The Master and Margarita
Sin and Redemption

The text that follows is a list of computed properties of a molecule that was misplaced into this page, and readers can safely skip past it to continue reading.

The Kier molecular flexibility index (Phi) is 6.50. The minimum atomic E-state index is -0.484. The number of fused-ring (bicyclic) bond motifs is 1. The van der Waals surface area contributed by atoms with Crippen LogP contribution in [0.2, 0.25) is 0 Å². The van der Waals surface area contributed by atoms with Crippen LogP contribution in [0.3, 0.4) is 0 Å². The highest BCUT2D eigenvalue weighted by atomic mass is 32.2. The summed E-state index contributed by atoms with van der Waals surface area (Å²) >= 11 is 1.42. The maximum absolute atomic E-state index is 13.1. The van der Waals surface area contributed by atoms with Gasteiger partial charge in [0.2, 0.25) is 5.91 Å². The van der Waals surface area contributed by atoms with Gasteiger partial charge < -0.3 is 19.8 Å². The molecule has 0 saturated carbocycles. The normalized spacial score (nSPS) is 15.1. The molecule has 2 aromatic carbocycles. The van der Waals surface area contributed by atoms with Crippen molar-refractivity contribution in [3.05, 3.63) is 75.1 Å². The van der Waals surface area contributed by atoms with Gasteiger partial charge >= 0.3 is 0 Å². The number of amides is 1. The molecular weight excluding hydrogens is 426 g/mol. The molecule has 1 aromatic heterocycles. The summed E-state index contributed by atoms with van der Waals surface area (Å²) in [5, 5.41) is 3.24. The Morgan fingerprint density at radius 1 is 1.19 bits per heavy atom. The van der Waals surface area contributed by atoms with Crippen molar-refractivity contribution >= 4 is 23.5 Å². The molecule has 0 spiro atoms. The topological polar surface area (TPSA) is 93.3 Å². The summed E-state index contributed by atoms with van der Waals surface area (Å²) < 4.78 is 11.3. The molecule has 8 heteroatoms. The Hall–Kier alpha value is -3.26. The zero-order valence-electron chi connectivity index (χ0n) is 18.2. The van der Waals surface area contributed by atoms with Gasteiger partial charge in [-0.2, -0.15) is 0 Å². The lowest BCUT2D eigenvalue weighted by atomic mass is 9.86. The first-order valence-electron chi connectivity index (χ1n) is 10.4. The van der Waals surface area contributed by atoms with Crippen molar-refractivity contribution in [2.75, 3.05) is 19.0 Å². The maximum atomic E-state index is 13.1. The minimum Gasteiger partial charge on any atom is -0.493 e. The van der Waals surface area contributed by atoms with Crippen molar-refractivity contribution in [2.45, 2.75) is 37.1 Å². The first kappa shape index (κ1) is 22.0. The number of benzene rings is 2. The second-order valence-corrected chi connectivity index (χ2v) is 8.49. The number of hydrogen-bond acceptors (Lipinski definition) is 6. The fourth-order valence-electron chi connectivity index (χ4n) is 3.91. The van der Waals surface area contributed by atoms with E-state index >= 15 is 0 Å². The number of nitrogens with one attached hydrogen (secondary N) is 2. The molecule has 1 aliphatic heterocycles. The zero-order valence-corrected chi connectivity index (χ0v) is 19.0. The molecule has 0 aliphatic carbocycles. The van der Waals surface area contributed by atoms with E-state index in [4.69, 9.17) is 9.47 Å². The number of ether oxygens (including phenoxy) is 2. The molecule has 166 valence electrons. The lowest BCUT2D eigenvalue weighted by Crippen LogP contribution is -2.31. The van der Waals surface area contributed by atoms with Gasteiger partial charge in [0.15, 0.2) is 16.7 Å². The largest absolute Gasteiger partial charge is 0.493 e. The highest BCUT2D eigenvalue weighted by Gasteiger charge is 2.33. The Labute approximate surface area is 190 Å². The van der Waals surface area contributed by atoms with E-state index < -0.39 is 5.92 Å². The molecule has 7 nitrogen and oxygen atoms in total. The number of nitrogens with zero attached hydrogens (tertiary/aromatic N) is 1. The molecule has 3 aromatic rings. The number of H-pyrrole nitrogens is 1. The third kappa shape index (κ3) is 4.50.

In the Bible, as in The Master and Margarita, the reader has grown accustomed to despising Pontius Pilate, the infamous procurator of Judea. In both texts, it is Pontius Pilate who sentences Yeshua Ha-Notsri—a harmless, wandering preacher—to a painful death on the cross. Even more despicable, perhaps, is the fact that Pilate himself is plainly aware that Yeshua has done no wrong besides a minor technicality in a speech regarding Caesar. Although Pilate ultimately has the choice of letting Yeshua go, he fails to do so out of fear for his own political welfare. Yet, despite this arguably unforgivable moral failing, after reading the novel, the reader is nevertheless able to sympathize with the procurator. Through Bulgakov’s artful retelling of the Biblical story, the reader can better understand Pontius Pilate’s situation and the rationale with which he ultimately makes his fateful decision. Furthermore, Bulgakov extends the story beyond the scope of that in the Bible, revealing Pilate’s subsequent tormented regret and desperate attempts to right the wrong he had committed. The one-dimensional story character we encounter in the Bible is much easier to hate than the man we meet and come to know intimately in The Master and...
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